• The two panels should be positioned side by side, with no gap between them
  • Always position the standard on the same side of the pair, usually the left hand side
  • Allow a few moments for the eye to become adapted to the ambient illumination in the lighting cabinet before viewing the colour difference panels
  • If highly chromatic panels have been viewed, then allow a few minutes for the eye to readapt to neutral before judging the next pair of panels

Colour Measuring Instruments

Two types of instruments are used for the measurement of colour:

  • Tristimulus colorimeters
  • Spectrophotometers

Tristimulus Colorimeters


Tristimulus colorimeters supply numerical data representing absolute value, and colour difference between a reference sample and a sample to be tested. They are used mainly in quality control, to determine conformity to standards compatibility with specified tolerances.


Light is shone onto the object and part of the reflected light is collected, analysed and the intensity recorded.


  • Short measuring time
  • Easy to use
  • Relatively low cost



Spectrophotometers are at the centre of any modern colour formulation, colour production or colour quality control system.

They are designed specifically for the measurement of coloured material. They measure the photometric characteristics of the material in the visible spectrum and produce spectral graphs of the samples.

They are also able to determine the appearance of samples under different illuminants, and can therefore calculate metamerism.


Light is shone onto the object and part of the reflected light is collected, analysed and intensity recorded. However, in reflectance spectrophotometers, the intensity of the reflected light is measured at a series of discrete wavelengths spaced at 5, 10 or 20 nm throughout the visible spectrum (usually 380 to 730 nm or 400 to 700 nm).


  • High degree of accuracy
  • Multiple parameters can be measured at the same time

Instrumental Measurement

The spectrophotometer can measure the reflectance values of standard as well as batch of any object. These values can be converted into colour difference values using CIELAB and CMC mathematical equations.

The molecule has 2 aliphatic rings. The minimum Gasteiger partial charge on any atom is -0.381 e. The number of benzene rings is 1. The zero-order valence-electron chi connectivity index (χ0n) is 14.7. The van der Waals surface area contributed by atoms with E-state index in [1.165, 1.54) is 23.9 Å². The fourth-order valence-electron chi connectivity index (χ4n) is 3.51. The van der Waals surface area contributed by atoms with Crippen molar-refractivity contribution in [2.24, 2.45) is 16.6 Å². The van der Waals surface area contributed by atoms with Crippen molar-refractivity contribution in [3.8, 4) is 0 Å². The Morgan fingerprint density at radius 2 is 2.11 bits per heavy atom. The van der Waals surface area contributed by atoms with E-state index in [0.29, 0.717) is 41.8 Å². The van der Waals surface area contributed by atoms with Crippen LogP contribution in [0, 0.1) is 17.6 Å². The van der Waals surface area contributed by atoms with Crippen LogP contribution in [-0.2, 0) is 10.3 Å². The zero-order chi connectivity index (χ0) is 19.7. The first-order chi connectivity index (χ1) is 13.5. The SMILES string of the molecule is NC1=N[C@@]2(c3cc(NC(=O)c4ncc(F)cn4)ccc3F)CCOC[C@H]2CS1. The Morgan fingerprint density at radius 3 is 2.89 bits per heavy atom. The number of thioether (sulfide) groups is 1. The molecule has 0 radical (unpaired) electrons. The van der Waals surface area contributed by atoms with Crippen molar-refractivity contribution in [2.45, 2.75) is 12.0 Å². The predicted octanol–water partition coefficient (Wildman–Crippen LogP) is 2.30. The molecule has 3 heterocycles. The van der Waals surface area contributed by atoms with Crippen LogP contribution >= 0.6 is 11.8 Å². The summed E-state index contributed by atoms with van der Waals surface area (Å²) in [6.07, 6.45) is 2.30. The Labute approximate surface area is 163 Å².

Using the CIELAB System

In the CIELAB system, the total colour difference Delta E combines the difference of three variables L, a and b or L, c and h. The parameter Delta E represents colour difference. Delta E is found using the differences in all other dimensions to calculate a single number. The term Delta E is derived from the German word for sensation, Empfindung. Delta E therefore literally means difference in sensation.

The primary limitation on the use of CIE L*a*b* is the non-uniformity of the colour space. This leads to problems with the colour’s acceptability. Different numerical tolerances must be applied to different standard colours depending upon their location in the colour space.

The CMC Equation

The industries in which colour difference formulas are used a great deal, either to evaluate tolerances or to automate conformity testing (in the textile industry in particular) and which traditionally use the CIELAB space, have reached the conclusion that the CIELAB differences sometime lead to errors. A scientist at Coats – Dr. Roderick McDonald developed the JPC equation in 1979, which was later adopted by Colour Measurement Committee of Society of Dyers and colourists and which led to the CMC Equation. The CMC (2:1) equation is used in the textile industry for instrumental colour assessment. In this equation corrections are made for lightness, chroma and hue differences.

Coats Colour Capsure device

At Coats we know the importance of measuring colour accurately and the need to provide thread and zips samples quickly. Coats Colour Capsure is a handy portable colour measuring device to complement the spectrophotometer which is normally kept for use in a laboratory.

1. The Capsure portable device is loaded with Coats standard colour cards, stock shades and other colour references

2. It helps control variables in the colour selection process, such as lighting conditions, viewing angles, atmospheric conditions, background effect and the perception of the human eye

Features and Benefits:

  • Precision, accuracy and speed in the colour matching process
  • Improved efficiency: helps in getting the right match the very first time, thereby saving time and resources
  • Wastage and cost control
  • Access to various colour schemes such as Coats standard colour cards, stock shades and other colour reference guides
  • Higher success rate on approvals
  • Scope for loading customer’s own stock range as fan deck
  • Minimising obsolete stocks

Please visit or contact your local Sales Office to find out more about Coats Colour Capsure device.